According to NASCAR:
Following the NASCAR Sprint Cup Series event last Sunday at Phoenix International Raceway, Denny Hamlin made some disparaging remarks about the on-track racing that had taken place that afternoon. While NASCAR gives its competitors ample leeway in voicing their opinions when it comes to a wide range of aspects about the sport, the sanctioning body will not tolerate publicly made comments by its drivers that denigrate the racing product.
Ryan Pemberton, vice president of competition at NASCAR, said that Hamlin’s comments were different from constructive criticism. He called them “damaging.”
After the race, Hamlin said:
I don’t want to be the pessimist, but it did not race as good as our Generation 5 cars. This is more like what the Generation 5 was at the beginning. The teams hadn’t figured out how to get the aero balance right. Right now, you just run single-file and you cannot get around the guy in front of you. [If] you would have placed me in 20th-place with 30 (laps) to go, I would have stayed there — I wouldn’t have moved up. It’s just one of those things where track position is everything.
Hamlin also said that despite starting in the back and finishing third, he did not pass a lot of cars on the racetrack.
While those comments don’t seem to be too outlandish, NASCAR has made it clear that it will not tolerate public negative comments about the racing.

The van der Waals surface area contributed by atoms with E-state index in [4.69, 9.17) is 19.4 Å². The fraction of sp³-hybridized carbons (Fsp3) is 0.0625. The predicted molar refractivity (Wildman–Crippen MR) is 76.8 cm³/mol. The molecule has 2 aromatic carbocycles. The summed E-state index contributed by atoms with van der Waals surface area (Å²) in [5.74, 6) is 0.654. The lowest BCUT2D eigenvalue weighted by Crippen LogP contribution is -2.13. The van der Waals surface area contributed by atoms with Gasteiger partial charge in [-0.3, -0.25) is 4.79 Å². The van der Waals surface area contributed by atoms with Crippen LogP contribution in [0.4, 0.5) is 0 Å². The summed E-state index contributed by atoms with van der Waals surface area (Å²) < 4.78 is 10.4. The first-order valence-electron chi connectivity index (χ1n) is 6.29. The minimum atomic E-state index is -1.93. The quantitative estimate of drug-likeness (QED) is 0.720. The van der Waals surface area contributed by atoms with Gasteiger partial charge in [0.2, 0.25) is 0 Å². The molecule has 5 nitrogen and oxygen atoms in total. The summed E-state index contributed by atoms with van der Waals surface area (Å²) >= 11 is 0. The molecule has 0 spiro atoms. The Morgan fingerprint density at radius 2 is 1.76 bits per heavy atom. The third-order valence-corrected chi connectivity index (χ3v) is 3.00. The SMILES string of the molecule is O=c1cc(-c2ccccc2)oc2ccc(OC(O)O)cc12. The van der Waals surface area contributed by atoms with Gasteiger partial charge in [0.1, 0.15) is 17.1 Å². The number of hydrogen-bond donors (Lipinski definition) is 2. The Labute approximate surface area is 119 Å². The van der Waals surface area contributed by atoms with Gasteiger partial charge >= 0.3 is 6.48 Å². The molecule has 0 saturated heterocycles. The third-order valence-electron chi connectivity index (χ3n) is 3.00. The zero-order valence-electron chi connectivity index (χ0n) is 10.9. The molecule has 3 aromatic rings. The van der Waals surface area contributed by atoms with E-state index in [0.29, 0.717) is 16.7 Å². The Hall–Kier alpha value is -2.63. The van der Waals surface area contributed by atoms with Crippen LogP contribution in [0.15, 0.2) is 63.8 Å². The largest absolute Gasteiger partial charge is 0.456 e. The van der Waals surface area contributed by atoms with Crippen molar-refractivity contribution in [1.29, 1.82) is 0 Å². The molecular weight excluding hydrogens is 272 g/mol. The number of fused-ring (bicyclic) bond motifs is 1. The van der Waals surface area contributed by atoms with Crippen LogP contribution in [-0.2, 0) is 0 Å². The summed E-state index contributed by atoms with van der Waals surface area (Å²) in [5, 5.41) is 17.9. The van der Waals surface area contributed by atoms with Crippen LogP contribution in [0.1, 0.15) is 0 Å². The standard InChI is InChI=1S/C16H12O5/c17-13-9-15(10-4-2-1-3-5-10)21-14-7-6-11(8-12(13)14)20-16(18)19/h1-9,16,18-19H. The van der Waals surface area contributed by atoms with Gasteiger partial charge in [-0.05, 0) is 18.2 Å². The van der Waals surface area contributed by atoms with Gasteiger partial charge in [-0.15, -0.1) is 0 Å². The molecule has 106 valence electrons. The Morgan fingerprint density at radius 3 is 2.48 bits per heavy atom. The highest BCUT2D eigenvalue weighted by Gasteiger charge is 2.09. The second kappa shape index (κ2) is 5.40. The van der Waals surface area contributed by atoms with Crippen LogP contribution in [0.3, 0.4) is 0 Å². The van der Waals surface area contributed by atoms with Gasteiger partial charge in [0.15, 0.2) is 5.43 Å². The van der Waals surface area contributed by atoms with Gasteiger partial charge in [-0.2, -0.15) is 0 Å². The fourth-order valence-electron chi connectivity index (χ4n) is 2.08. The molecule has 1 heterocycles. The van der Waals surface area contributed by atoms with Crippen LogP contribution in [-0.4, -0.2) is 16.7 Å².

In November of 2011, Brad Keselowski was fined $25,000 for making disparaging comments at a NASCAR Hall of Fame event about NASCAR’s move to fuel injection. At that time, Keselowski said:
We’re not doing this because it’s better for the teams. I don’t think we’re really going to save any gas. It’s a media circus, trying to make you guys happy so you write good stories. It gives them something to promote. We’re always looking for something to promote, but the honest answer is it does nothing for the sport except cost the team owners money. Cars on the street are injected with real electronics, not a throttle body (like in NASCAR). So we’ve managed to go from 50-year-old technology to 35-year-old technology. I don’t see what the big deal is.
In the summer of 2010, Denny Hamlin and Ryan Newman were also fined for disparaging comments they made about NASCAR.
This time around, however, Hamlin is refusing to pay the fine and he will appeal. On NASCAR Now, Hamlin said:
Ultimately, I’m not OK with it. This is the most upset and angry I’ve been in a really, really long time about anything … anything that relates to NASCAR. The truth is what the truth is. I don’t believe in this. I’m never going to believe in it. As far as I’m concerned, I’m not going to pay the fine. If they suspend me, they suspend me. I don’t care at this point.
Per the NASCAR rulebook, failure to pay a fine can result in suspension, and the money can be deducts from race winnings.
Update: Denny Hamlin has dropped his appeal of the fine. Hamlin tweeted:
After a lot of thought I have decided not to appeal the fine NASCAR has issued. Dragging myself, my team and NASCAR through the mud for the next 2 weeks would not be good for anyone. I firmly believe I am in the right on this issue and will stand behind my decision not to pay. I understand NASCAR will do what they feel is necessary based on my decision. Thanks to all of my fans and peers who have supported me in this decision. I look forward to putting it to rest.
— Denny Hamlin (@dennyhamlin) March 14, 2013